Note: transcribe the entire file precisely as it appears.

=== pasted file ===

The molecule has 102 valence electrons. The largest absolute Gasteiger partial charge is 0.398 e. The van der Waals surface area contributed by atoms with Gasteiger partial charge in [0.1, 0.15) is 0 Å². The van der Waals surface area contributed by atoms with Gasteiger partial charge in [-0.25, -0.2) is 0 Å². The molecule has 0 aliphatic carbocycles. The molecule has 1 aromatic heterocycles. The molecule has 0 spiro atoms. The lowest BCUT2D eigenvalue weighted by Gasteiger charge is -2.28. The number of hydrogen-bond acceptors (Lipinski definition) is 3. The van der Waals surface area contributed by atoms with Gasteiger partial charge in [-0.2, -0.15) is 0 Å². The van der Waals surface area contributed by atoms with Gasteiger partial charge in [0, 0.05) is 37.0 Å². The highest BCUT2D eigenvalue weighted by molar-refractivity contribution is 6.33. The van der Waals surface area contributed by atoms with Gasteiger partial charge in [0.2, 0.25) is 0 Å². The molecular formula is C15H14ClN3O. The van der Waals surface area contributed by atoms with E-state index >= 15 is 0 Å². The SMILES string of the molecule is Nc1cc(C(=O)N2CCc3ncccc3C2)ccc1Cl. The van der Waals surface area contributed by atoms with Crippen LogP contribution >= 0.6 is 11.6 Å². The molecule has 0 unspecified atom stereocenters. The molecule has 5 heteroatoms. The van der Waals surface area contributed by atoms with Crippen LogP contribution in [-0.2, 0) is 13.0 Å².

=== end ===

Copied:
The molecule has 102 valence electrons. The largest absolute Gasteiger partial charge is 0.398 e. The van der Waals surface area contributed by atoms with Gasteiger partial charge in [0.1, 0.15) is 0 Å². The van der Waals surface area contributed by atoms with Gasteiger partial charge in [-0.25, -0.2) is 0 Å². The molecule has 0 aliphatic carbocycles. The molecule has 1 aromatic heterocycles. The molecule has 0 spiro atoms. The lowest BCUT2D eigenvalue weighted by Gasteiger charge is -2.28. The number of hydrogen-bond acceptors (Lipinski definition) is 3. The van der Waals surface area contributed by atoms with Gasteiger partial charge in [-0.2, -0.15) is 0 Å². The van der Waals surface area contributed by atoms with Gasteiger partial charge in [0, 0.05) is 37.0 Å². The highest BCUT2D eigenvalue weighted by molar-refractivity contribution is 6.33. The van der Waals surface area contributed by atoms with Gasteiger partial charge in [0.2, 0.25) is 0 Å². The molecular formula is C15H14ClN3O. The van der Waals surface area contributed by atoms with E-state index >= 15 is 0 Å². The SMILES string of the molecule is Nc1cc(C(=O)N2CCc3ncccc3C2)ccc1Cl. The van der Waals surface area contributed by atoms with Crippen LogP contribution >= 0.6 is 11.6 Å². The molecule has 0 unspecified atom stereocenters. The molecule has 5 heteroatoms. The van der Waals surface area contributed by atoms with Crippen LogP contribution in [-0.2, 0) is 13.0 Å².